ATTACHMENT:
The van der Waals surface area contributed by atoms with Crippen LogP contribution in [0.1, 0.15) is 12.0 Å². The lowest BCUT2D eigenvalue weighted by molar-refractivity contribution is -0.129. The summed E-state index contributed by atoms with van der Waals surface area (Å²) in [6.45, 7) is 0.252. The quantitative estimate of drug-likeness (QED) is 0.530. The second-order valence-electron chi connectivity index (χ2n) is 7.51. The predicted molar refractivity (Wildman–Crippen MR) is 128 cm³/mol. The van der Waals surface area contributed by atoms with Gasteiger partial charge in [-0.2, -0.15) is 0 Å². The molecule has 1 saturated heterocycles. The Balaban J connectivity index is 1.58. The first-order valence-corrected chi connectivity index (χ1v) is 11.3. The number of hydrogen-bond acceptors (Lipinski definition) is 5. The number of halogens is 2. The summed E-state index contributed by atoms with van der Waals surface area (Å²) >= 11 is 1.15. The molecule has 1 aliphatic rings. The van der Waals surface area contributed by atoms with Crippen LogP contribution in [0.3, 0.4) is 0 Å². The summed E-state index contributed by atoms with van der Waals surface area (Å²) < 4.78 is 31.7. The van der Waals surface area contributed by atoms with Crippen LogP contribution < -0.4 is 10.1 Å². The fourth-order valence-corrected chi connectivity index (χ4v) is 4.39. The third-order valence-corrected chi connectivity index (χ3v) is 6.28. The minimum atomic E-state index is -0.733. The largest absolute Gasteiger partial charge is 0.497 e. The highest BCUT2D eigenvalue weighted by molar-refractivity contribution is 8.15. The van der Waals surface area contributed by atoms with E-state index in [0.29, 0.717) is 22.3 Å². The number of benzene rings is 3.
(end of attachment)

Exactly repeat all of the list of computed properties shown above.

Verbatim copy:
The van der Waals surface area contributed by atoms with Crippen LogP contribution in [0.1, 0.15) is 12.0 Å². The lowest BCUT2D eigenvalue weighted by molar-refractivity contribution is -0.129. The summed E-state index contributed by atoms with van der Waals surface area (Å²) in [6.45, 7) is 0.252. The quantitative estimate of drug-likeness (QED) is 0.530. The second-order valence-electron chi connectivity index (χ2n) is 7.51. The predicted molar refractivity (Wildman–Crippen MR) is 128 cm³/mol. The van der Waals surface area contributed by atoms with Gasteiger partial charge in [-0.2, -0.15) is 0 Å². The molecule has 1 saturated heterocycles. The Balaban J connectivity index is 1.58. The first-order valence-corrected chi connectivity index (χ1v) is 11.3. The number of hydrogen-bond acceptors (Lipinski definition) is 5. The number of halogens is 2. The summed E-state index contributed by atoms with van der Waals surface area (Å²) >= 11 is 1.15. The molecule has 1 aliphatic rings. The van der Waals surface area contributed by atoms with Crippen LogP contribution in [0.3, 0.4) is 0 Å². The summed E-state index contributed by atoms with van der Waals surface area (Å²) < 4.78 is 31.7. The van der Waals surface area contributed by atoms with Crippen LogP contribution < -0.4 is 10.1 Å². The fourth-order valence-corrected chi connectivity index (χ4v) is 4.39. The third-order valence-corrected chi connectivity index (χ3v) is 6.28. The minimum atomic E-state index is -0.733. The largest absolute Gasteiger partial charge is 0.497 e. The highest BCUT2D eigenvalue weighted by molar-refractivity contribution is 8.15. The van der Waals surface area contributed by atoms with E-state index in [0.29, 0.717) is 22.3 Å². The number of benzene rings is 3.